However, like many other obscure players, Di Lella’s tenure with the ‘Pools was marred by poor discipline.

In a 15-match spell during the 1998-1999 season, for example, Di Lella somehow managed to obtain eight yellow cards and two red cards.

This does not even include the infamous incident in the Fulham’s players lounge after their FA Cup clash, where Di Lella punched Simon Morgan.

This was after the Fulham defender had allegedly stamped on Di Lella’s head during the match.

Despite this, and being fined two weeks wages for the incident, Di Lella remained at the club and the temperamental Argentine winger was destined to spend the rest of his days at Victoria Park on the bench.

Di Lella may have scored in a League Cup tie with Crewe Alexandra in August 1999, but he was released after the 1999-2000 season.

Di Lella is still a regular fixture in Northern non-league football and has since had unsuccessful spells with Durham City, Bishop Auckland, Scarborough, Waterford United and Horden Colliery Welfare.

6. Jesper Christiansen

Club – Kidderminster Harriers (2003-2004)
Position – Striker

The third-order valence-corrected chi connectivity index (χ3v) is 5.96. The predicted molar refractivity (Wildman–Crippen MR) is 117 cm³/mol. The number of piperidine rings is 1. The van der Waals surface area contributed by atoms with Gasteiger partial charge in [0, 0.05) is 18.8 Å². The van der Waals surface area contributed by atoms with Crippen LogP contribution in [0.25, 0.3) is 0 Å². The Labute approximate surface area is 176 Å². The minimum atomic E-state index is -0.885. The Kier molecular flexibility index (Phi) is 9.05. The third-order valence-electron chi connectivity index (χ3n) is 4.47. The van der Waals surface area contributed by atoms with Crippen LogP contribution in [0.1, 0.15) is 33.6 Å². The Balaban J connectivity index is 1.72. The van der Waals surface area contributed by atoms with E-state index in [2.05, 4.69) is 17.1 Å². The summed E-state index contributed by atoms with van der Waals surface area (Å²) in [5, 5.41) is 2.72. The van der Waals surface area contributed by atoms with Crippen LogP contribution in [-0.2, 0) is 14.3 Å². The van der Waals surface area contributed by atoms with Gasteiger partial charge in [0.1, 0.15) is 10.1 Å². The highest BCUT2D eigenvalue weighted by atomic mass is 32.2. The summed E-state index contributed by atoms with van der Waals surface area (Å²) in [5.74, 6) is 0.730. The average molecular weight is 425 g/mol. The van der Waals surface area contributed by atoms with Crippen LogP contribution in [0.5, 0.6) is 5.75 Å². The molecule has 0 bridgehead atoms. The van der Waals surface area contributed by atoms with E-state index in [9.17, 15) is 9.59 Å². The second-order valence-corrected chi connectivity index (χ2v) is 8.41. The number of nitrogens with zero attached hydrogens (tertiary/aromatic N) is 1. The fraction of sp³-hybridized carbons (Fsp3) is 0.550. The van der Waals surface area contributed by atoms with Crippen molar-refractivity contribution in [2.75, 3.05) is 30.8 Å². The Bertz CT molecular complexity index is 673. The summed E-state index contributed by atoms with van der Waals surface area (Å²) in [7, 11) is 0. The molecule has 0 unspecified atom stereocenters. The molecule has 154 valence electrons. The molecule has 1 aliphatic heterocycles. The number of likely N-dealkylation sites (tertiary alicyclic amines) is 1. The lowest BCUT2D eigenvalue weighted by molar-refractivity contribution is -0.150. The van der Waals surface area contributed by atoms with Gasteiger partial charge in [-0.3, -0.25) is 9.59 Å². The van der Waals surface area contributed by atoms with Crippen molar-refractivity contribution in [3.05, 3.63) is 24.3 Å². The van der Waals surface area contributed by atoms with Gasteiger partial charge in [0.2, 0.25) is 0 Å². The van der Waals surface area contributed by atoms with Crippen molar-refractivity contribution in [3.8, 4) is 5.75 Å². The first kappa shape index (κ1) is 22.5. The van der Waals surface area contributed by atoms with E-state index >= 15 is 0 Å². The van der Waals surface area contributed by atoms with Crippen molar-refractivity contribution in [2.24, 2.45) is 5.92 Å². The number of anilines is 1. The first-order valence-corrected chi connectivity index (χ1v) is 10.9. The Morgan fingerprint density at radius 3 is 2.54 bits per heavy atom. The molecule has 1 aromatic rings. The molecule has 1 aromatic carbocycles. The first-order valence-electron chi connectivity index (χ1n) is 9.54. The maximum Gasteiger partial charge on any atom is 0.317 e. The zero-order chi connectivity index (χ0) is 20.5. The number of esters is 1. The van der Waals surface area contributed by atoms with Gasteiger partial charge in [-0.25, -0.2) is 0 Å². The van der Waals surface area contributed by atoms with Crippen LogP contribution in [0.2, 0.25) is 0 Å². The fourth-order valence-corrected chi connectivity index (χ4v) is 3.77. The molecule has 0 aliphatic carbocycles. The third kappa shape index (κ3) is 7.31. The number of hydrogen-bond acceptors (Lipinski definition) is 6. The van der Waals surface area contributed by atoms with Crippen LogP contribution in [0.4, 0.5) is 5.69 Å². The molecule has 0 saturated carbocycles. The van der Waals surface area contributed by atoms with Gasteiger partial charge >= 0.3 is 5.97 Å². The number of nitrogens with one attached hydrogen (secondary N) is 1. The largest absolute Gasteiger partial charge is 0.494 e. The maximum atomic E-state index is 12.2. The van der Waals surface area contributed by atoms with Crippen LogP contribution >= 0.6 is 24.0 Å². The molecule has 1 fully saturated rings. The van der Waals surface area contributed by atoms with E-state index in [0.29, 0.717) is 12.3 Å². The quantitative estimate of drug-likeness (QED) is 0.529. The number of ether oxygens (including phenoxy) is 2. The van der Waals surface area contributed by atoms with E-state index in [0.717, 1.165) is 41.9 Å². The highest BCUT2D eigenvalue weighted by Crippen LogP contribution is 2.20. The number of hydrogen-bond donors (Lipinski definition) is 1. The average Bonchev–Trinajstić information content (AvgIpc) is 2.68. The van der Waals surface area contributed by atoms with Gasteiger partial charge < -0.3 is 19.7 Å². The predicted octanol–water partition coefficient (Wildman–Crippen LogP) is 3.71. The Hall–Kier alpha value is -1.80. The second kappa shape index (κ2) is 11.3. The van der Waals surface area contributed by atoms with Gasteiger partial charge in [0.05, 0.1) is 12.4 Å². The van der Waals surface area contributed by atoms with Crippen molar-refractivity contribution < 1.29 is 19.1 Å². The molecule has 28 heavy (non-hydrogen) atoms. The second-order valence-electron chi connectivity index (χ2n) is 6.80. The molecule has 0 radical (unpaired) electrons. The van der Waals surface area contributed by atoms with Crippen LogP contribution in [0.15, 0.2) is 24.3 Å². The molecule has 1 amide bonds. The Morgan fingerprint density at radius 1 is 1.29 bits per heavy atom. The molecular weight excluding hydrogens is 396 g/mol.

League appearances whilst playing in League Two (goals scored) – 38 (1)
Cup appearances whilst playing in League Two (goals scored) – 5 (0)

Kidderminster Harriers fans must have thought that manager Jan Molby had unearthed a gem in Jesper Christiansen, after he made an excellent début in the shock 1-1 draw against Wolves in the FA Cup.

Both Christiansen and fellow striker Bo Henrisken didn’t score in the match, but they gave defenders Mark Clyde and Jody Craddock a torrid time in defence.

After this performance, it was expected that Christiansen would prove to be a real bargain.

However, the Danish striker was finding goals to be an impossible task as finding confidence and form was proving to be an endless struggle.

As a striker, Christiansen had only scored once in 36 matches, and he flapped at every opportunity he had in utter panic. His miss in the 0-0 draw with Cambridge United, was an example of this.

In fact, the only other impact he had as a striker was when he scored a hat-trick in a pre-season friendly with Worcester.

A undeterred Molby then made the tactical decision to shunt the Dane on the wings, and he was rewarded with a man of the match display, in the 3-2 win over Scunthorpe United.